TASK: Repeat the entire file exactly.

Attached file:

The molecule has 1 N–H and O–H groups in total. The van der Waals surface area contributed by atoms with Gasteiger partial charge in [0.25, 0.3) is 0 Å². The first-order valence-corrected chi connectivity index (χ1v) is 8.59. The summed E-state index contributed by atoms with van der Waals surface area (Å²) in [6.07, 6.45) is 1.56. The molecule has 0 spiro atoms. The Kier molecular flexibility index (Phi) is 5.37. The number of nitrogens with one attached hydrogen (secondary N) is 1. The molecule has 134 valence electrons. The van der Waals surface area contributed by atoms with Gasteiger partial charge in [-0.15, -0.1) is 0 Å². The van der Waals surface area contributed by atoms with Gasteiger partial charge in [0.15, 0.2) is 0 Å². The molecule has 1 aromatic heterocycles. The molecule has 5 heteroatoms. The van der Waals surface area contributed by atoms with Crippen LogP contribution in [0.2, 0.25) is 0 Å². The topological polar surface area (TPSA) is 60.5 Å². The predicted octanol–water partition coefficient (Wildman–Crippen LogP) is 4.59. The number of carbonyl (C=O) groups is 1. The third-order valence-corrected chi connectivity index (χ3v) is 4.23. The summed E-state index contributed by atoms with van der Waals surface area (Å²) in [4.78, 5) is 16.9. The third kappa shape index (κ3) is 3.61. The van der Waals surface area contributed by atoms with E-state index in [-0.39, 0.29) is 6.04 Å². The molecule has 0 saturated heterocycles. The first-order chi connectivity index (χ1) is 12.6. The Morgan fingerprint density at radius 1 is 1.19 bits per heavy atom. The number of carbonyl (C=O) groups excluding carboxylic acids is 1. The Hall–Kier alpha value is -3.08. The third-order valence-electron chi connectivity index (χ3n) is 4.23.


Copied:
The molecule has 1 N–H and O–H groups in total. The van der Waals surface area contributed by atoms with Gasteiger partial charge in [0.25, 0.3) is 0 Å². The first-order valence-corrected chi connectivity index (χ1v) is 8.59. The summed E-state index contributed by atoms with van der Waals surface area (Å²) in [6.07, 6.45) is 1.56. The molecule has 0 spiro atoms. The Kier molecular flexibility index (Phi) is 5.37. The number of nitrogens with one attached hydrogen (secondary N) is 1. The molecule has 134 valence electrons. The van der Waals surface area contributed by atoms with Gasteiger partial charge in [-0.15, -0.1) is 0 Å². The van der Waals surface area contributed by atoms with Gasteiger partial charge in [0.15, 0.2) is 0 Å². The molecule has 1 aromatic heterocycles. The molecule has 5 heteroatoms. The van der Waals surface area contributed by atoms with Crippen LogP contribution in [0.2, 0.25) is 0 Å². The topological polar surface area (TPSA) is 60.5 Å². The predicted octanol–water partition coefficient (Wildman–Crippen LogP) is 4.59. The number of carbonyl (C=O) groups is 1. The third-order valence-corrected chi connectivity index (χ3v) is 4.23. The summed E-state index contributed by atoms with van der Waals surface area (Å²) in [4.78, 5) is 16.9. The third kappa shape index (κ3) is 3.61. The van der Waals surface area contributed by atoms with E-state index in [-0.39, 0.29) is 6.04 Å². The molecule has 0 saturated heterocycles. The first-order chi connectivity index (χ1) is 12.6. The Morgan fingerprint density at radius 1 is 1.19 bits per heavy atom. The number of carbonyl (C=O) groups excluding carboxylic acids is 1. The Hall–Kier alpha value is -3.08. The third-order valence-electron chi connectivity index (χ3n) is 4.23.